Season Spring autumn Summer winter Incompatible for in-laws West-East East-West South North Incompatible for the couple East West North South Auspicious days for cutting the deel There are days assumed to be auspicious for cutting and sewing the deel, the dress of a married woman, for the bride. The most auspicious days of the week are Wednesday, Thursday and Friday. The other days are considered as inauspicious, and as such forbidden for starting to make the bride’s dress. Auspicios days for adorning with the headdress and dress up the bride This day is usually the same day as the great wedding party which is inevitably a favourable day set in advance by the astrologer. Generally speaking, it is of good omen to adorn a new garment on Wednesdays, Thursdays or Fridays. Mondays are not particularly favourable; as for Sundays, Tuesdays and Saturdays, they are prohibited, ceerlene. The day of the “monkey”, as well as the eighth day of the lunar calendar are forbidden because they are unlucky. The auspicious days for a married woman to put on the jewels for the first time are: Sundays, Mondays, Wednesdays, Thursdays and Fridays. Auspicious days for erecting a new yurt The days of the lunar month favourable for erecting the new yurt are as follows: 3,7, 11, 13, 14, 15, 17, 19, and 25. Ill-advisable days are: 10, 20, 22, 30.Adding to them are Sundays which shall be avoided, as a rule. Auspicios days for lighting the fire in the new fireplace The favourable days for lighting the new fireplace are Sundays, Mondays, Thursdays, Fridays and Saturdays. Tuesdays and Wednesdays are not advisable for this action. The lunar calendar days 2,7,8,12, 13, 17, 18, 22, 23 and 27 are auspicious. In spite of the fact that the successive ceremonies as part of the long and complex wedding ritual take place in the yurts of the bride’s and the groom’s parents, not in a in a Buddhist temple, the Mongolian wedding is entirely run by the lamas by means of astrology. Every step of the ritual depends on the astrologer’s decisions. The above examples prove the omnipresence of the Buddhist religious institution in the Mongolian wedding ritual which is nevertheless basically secular.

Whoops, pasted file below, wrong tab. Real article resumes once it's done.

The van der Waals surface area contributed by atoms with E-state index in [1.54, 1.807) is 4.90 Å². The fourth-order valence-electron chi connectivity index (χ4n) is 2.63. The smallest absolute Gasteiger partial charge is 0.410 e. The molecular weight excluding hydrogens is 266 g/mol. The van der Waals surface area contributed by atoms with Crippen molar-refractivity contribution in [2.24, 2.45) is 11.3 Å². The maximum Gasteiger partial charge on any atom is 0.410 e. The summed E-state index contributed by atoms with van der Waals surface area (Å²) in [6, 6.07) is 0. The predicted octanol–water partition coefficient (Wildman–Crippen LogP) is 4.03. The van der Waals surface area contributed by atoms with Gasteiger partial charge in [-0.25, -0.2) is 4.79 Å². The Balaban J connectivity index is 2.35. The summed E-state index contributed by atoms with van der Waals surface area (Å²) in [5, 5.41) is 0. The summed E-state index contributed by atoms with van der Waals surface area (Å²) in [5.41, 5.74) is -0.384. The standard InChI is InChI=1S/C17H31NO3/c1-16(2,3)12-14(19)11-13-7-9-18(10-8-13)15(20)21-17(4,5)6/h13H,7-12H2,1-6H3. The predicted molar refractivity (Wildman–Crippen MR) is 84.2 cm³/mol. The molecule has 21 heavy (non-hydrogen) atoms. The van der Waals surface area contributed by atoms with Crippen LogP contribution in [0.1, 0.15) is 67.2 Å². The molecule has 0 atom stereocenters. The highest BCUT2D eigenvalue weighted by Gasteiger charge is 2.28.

While astrology has made a strong come back among certain Mongolian communities –in wedding, examination, haircut, establishment of an association, etc.– strict observance of the astrological prescriptions make wedding highly difficult, which is a paradox outlined by such Mongols today. There are some who even say that it is actually impossible to marry if all the requirements of the Mongolian astrology were to be met. So the lama-astrologists would have to be called once again, only this time to help people out with the countless prohibitions which the Buddhist astrological tradition has imposed and take the necessary steps in order that nothing would harm a future couple.